Frederick Cowles - The Headless Leper: The Leper Hospital Of St. Mary Of Pity, East Anglia. The narrator, an archaeologist, is accosted by a ghastly smell as he inspects the ruined Norman chapel and realises that, far from being alone, there are a number of men in yellow robes standing at the altar. Unbeknown to him, in 1298, a stranger from Yorkshire arrived at the sanctuary and, the disease having eaten away his mind, launched an unprovoked attack on one of the brethren, Raymond of Low, lopping his head off with a sickle before the horrified onlookers could intervene. The gruesome murder is re-enacted before the archaeologist's eyes.
Sonya Converse - "Is It True?": The celebrated cabaret singer, Corinne, is trapped in a loveless relationship with petty serial-failure Mark. One Christmas Eve, as she dines with her would-be suitor, Philip Haubert, at the Muscovite Club, Mark storms in and, in a fit of jealousy, grabs a ceremonial knife from the wall and plunges it into his rival, sending Corinne insane in the process. Haubert survives, but she is committed to a Sanatorium abroad, a drooling, gibbering lunatic. For five long years the men await word of her and strike up an uneasy truce whereby they meet at the Muscovite Club on the anniversary of the incident to reminisce on Corinne's former glory. When Mark has a chance meeting with her aboard a train, events move swiftly toward their inevitable grim conclusion.
John Ratho - The Escape: Sitting in the garden of her friend's new home, Diana has a premonition in which she is throttled and buried alive in the shadow of a great tree. Years later it seems the vision will become reality when she marries a man who may or may not have murdered his first wife. Before the narrator can warn her, fate has intervened and she has escaped one horrendous doom for another.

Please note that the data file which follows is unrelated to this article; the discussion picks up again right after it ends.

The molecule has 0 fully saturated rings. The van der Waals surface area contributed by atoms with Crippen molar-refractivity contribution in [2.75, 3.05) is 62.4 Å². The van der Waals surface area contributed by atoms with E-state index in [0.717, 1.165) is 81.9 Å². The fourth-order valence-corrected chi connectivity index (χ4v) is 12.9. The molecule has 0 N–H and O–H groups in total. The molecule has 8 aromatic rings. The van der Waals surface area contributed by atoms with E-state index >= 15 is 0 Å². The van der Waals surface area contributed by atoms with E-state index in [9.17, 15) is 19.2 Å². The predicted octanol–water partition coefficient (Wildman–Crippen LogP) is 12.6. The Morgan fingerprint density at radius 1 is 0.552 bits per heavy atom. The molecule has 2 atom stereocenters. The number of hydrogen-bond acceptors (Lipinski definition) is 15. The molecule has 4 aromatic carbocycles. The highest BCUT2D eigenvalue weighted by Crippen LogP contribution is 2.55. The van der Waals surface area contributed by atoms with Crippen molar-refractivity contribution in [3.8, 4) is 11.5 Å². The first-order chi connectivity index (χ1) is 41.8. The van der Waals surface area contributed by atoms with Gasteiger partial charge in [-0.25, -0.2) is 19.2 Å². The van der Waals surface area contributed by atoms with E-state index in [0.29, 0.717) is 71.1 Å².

V. A. Chappell - The End Of The Holiday: Deepdene, Sussex. Edward Simmons, lost in the mist, is beset by spectral Druids and sacrificed on the altar.
Aldwyn Tibbett - "Binkie": As they prepare to leave their St. John's Wood home for India, somebody sends narrator and wife, Marie, a crate containing a mummified cat. Marie, an ailurophile, insists they keep the relic as 'Binkie' has been sent to protect her. So it proves when she is attacked by a cobra in their new residence.
B. Lumsden Milne - The Haunted Bungalow: Malay. When his engagement tp Evelyn, the girl back home, is broken off due to a misunderstanding, Darrell Waring begins an affair with a native girl, Rokeah, which scandalises the neighbourhood. Unfortunately, her intended, Hassan, doesn't take kindly to this arrangement and comes at the white man with a knife. Rokeah throws herself in it's path and is killed as, in the ensuing struggle, is Hassan who strikes his head on a decanter.
For some months afterwards, Darrell endures nightmares in which he is involved in a death-struggle with an unseen opponent. His health suffers and his employers send him on a cruise to recuperate. Who should he meet aboard the ship but Evelyn, who has reconsidered his marriage proposal and is willing to accept? Darrell is delighted, until a series of circumstances lead them back to the bungalow he once shared with Rokeah. Night falls, and the bad dreams return with a vengeance ...
Tod Robbins - The Whimpus: The whimpus are blue-eyed, golden haired half-fish, half-vampires who originate from an island off the China coast.When Cockney sailor Bill Farley demonstrates their treasure hunting abilities, Captain Ben, Mr. Wilkinson, his daughter Elizabeth and her fiancée Jay immediately set off with him aboard the yacht Adventurer to seek their fortune. As they near Whimpus Island, Farley steals a lifeboat and goes ahead, failing to reappear. The men - who've now captured one of the creatures - go ashore and likewise disappear.